And you know, for that matter she actually did take high school seriously, despite the running joke that she's not all that good at it.

[ edited by forcorreo on 2004-03-14 01:43 ]
Ugh! What an awful article! Puh-lease;"be pretty, be thin, be shiny: be happy." Yes because we all know just how happy Buffy was all the time. Let's see; Season One: Buffy hears she's going to die and is ever so happy. Season Two; Buffy's boyfriend turns evil and tries to kill her friends, then Buffy has to kill him, she simply smiles and says " Well now I can become more popular because I won't have to hang with a creepy dead guy". Season Three: said dead guy returns, but they can't be together, Buffy smiles and giggles, while another slayer "turns evil." Really must I continue? Anyone who has seen Season Six KNOWS that Buffy is not always happy and shiny. What bull.
For what it's worth (not that I agree at all with what's being said in the article), I got the impression the writer meant "on the surface" buffy apears that way. But what the writer clearly misses is that viewers of Buffy dont just watch it for one dimensional eye-candy, but the deeper meanings and stories. It sounds like Lucy may have been absent when Buffy lost her mother and perservered or battled depression, and, albeit not pretty, won the battle.

But in terms of Buffy's High School years, just in case the role model reference was about teenage girls in high school (I have no idea who this Ofsted guy is either), Lucy misses the point again. Buffy's only "happiness" in these three seasons is at best the facade spurred by her undying selflessness. She was never really happy back then, and her "shinyness" was only her warm nature. The role model is not what you see after watching just one episode, but rather what you see Buffy achieve despite her predicament over the seasons.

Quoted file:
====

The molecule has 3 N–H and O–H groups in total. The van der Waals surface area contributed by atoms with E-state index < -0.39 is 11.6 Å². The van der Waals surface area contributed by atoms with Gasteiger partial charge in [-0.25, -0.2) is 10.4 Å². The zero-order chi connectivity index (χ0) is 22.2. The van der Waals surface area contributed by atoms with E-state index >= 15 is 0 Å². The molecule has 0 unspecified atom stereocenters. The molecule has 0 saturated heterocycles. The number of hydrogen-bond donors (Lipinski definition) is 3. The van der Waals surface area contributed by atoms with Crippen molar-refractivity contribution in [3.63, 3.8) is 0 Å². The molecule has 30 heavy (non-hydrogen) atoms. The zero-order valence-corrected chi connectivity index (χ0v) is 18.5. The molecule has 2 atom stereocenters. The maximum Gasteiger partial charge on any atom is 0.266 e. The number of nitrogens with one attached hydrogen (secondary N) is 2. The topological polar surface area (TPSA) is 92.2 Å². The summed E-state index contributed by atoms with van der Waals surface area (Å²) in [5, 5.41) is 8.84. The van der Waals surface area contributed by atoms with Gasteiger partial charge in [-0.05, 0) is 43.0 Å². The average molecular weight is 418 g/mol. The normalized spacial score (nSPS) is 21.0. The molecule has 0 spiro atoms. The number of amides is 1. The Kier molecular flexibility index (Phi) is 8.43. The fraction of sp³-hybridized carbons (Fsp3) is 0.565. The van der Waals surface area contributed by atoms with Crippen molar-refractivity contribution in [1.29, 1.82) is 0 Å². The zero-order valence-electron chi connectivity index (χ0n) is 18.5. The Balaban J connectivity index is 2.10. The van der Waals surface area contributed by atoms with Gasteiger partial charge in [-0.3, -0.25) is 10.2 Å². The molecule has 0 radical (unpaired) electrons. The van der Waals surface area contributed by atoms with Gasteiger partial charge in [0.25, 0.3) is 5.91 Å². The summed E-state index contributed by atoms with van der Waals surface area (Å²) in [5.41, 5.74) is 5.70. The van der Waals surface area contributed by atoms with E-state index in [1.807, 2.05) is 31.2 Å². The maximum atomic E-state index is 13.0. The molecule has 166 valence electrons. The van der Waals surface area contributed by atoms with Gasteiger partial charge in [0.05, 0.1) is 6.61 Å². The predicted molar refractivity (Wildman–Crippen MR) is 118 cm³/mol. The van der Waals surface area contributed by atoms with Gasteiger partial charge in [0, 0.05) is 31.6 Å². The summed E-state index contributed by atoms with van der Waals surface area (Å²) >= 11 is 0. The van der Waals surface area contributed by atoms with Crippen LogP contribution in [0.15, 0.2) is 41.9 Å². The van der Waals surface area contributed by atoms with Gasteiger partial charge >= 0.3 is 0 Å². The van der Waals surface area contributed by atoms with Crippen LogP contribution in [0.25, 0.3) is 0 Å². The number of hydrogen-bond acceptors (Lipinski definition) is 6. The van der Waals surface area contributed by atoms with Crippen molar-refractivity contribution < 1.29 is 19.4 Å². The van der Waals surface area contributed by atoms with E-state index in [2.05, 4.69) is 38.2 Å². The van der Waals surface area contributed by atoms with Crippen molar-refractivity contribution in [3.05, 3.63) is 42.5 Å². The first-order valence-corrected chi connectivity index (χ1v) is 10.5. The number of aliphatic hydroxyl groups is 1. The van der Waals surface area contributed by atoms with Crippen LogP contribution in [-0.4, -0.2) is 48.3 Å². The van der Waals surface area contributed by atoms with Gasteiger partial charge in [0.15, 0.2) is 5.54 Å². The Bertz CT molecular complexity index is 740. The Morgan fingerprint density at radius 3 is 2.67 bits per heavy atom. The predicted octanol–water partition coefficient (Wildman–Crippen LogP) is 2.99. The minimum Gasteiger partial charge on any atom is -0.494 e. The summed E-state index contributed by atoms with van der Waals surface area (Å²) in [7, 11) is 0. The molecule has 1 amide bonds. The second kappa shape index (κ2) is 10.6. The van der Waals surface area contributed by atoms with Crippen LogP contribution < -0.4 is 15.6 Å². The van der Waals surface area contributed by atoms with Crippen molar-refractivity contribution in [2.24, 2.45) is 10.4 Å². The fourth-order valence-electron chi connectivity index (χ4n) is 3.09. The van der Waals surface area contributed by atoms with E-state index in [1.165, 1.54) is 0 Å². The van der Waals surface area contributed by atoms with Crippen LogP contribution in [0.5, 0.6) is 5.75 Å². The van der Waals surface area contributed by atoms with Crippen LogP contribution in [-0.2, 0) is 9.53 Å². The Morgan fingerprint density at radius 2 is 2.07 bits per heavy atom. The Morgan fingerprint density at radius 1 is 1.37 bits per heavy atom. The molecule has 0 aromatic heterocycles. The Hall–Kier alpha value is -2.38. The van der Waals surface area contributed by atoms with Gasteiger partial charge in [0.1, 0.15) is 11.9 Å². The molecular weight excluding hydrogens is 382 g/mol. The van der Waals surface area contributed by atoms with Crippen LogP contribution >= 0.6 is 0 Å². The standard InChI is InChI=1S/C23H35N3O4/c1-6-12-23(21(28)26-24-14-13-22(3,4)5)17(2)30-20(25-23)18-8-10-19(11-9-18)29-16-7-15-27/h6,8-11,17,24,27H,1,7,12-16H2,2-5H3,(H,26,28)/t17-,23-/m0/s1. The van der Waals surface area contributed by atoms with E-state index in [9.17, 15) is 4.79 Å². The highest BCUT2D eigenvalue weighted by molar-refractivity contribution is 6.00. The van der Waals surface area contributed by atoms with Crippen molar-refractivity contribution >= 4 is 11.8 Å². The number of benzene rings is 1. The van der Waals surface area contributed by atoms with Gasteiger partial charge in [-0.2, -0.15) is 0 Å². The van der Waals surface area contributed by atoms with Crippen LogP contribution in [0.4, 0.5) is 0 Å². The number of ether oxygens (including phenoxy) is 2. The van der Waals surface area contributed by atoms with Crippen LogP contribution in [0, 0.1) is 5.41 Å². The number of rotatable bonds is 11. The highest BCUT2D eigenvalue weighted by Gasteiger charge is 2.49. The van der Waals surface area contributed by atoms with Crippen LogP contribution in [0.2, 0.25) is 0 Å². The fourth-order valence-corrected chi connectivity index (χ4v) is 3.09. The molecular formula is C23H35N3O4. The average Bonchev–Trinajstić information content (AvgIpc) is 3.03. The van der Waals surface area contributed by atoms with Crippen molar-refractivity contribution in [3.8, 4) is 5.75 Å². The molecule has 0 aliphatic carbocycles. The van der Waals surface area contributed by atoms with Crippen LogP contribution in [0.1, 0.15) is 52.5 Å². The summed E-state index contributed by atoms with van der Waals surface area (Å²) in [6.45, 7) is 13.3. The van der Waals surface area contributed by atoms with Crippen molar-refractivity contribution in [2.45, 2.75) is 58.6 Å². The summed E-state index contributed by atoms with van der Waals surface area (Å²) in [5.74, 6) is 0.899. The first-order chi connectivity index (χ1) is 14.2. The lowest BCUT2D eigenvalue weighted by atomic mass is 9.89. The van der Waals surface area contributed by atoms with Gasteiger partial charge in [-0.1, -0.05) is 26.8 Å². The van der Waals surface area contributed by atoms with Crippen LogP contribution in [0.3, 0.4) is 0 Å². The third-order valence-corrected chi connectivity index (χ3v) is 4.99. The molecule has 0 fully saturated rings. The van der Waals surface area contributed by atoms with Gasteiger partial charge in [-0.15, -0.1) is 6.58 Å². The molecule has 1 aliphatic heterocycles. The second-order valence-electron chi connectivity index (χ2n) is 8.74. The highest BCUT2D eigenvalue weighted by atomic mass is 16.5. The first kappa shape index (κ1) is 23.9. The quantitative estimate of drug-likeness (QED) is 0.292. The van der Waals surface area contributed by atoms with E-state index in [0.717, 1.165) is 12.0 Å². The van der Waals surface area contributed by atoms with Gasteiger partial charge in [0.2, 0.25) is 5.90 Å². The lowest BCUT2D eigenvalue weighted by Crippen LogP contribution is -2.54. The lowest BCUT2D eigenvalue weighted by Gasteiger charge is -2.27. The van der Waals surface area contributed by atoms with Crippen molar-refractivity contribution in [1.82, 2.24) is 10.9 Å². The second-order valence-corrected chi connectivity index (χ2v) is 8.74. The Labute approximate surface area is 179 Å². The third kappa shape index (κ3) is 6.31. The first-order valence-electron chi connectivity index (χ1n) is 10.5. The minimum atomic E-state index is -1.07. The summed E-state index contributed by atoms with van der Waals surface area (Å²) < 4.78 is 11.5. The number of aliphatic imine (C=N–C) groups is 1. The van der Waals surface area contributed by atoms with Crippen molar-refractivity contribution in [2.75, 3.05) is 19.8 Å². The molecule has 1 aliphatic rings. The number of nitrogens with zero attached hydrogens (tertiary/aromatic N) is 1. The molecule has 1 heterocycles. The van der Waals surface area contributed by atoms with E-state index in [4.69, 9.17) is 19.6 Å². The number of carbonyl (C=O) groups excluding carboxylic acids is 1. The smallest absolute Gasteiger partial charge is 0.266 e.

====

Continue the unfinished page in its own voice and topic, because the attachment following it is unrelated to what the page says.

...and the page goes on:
I agree. Most people seize to believe that Buffy's real feeling's are shown her actions. But the fact of the matter is it's what's on the inside. Only a small portion of her feelings reflect on her slaying ability. Like in the Freshman, Buffy attended collage, a whole new world. She came face-to-face with Sunday, who is more or less like any other Vampire she fights. She is what most people refer to a typicall perky High - Schooler with a great personality, and in some cases this is true.

Every High School has it's differences. Everybody has issues in the real world, including Buffy. It's great to have friends a loving mother and a Watcher, but she can never curl up on the couch and just relax. She has the Weight of the World on her shoulders. I think that in some cases Buffy plays an incredible role model for High - Schoolers in particular.